Edited by Arthur Schram and Aljaž Ule
Chapter 2: Deception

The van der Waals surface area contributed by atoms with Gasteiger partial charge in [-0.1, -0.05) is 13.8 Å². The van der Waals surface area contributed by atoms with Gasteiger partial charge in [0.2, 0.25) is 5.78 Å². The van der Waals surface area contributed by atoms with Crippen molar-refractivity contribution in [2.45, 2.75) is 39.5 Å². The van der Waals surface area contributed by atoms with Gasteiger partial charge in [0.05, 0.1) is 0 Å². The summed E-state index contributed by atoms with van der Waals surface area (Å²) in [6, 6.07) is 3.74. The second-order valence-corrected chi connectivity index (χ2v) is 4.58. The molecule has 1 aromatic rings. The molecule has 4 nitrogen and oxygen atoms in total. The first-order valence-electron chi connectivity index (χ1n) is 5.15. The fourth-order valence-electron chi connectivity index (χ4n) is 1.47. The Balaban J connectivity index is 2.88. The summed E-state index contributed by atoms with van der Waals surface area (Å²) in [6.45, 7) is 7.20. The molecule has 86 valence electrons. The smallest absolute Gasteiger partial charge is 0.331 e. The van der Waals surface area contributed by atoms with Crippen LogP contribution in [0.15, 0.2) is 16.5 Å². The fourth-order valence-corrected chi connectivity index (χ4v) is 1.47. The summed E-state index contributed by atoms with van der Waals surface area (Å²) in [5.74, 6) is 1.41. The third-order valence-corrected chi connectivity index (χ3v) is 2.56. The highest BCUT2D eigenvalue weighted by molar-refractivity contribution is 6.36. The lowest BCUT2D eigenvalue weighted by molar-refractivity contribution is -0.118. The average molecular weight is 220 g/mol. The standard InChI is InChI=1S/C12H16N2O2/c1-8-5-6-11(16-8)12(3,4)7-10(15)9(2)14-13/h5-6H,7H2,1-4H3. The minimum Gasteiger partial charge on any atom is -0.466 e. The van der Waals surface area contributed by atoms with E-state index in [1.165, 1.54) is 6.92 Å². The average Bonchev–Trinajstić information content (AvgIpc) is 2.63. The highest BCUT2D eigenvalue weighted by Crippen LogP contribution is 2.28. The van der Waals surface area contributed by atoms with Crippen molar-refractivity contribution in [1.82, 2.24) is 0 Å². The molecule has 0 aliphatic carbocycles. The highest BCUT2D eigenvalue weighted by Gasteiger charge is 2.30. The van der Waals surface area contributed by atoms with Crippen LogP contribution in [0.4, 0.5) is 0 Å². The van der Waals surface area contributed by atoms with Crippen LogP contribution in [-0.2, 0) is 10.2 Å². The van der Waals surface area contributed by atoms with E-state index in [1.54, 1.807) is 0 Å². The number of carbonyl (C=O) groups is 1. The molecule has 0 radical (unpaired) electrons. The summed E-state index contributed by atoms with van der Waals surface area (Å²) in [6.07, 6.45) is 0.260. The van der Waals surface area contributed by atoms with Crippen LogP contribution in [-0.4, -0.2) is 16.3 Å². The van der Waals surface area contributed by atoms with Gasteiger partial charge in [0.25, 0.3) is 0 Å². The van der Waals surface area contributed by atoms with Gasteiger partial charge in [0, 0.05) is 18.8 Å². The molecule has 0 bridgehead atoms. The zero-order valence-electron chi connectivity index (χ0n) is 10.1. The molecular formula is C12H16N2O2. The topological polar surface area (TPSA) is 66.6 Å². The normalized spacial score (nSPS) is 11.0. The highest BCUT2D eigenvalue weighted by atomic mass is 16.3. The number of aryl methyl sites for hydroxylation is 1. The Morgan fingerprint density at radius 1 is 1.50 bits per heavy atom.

An important difference between the traditions of experimentation in economics and psychology is that experimental economics has essentially banned the use of deception in laboratory experimental designs. There is, however, disagreement as to what constitutes “deception.” For example, it is generally considered acceptable to divide a group of participants into “matching groups” without telling them so. In this chapter, I discuss various forms of deception, the pros and cons of using them, and the experimental evidence on their effects. I also discuss the extent to which traditional objections to the use of deception in laboratory experiments carry over to field experiments.
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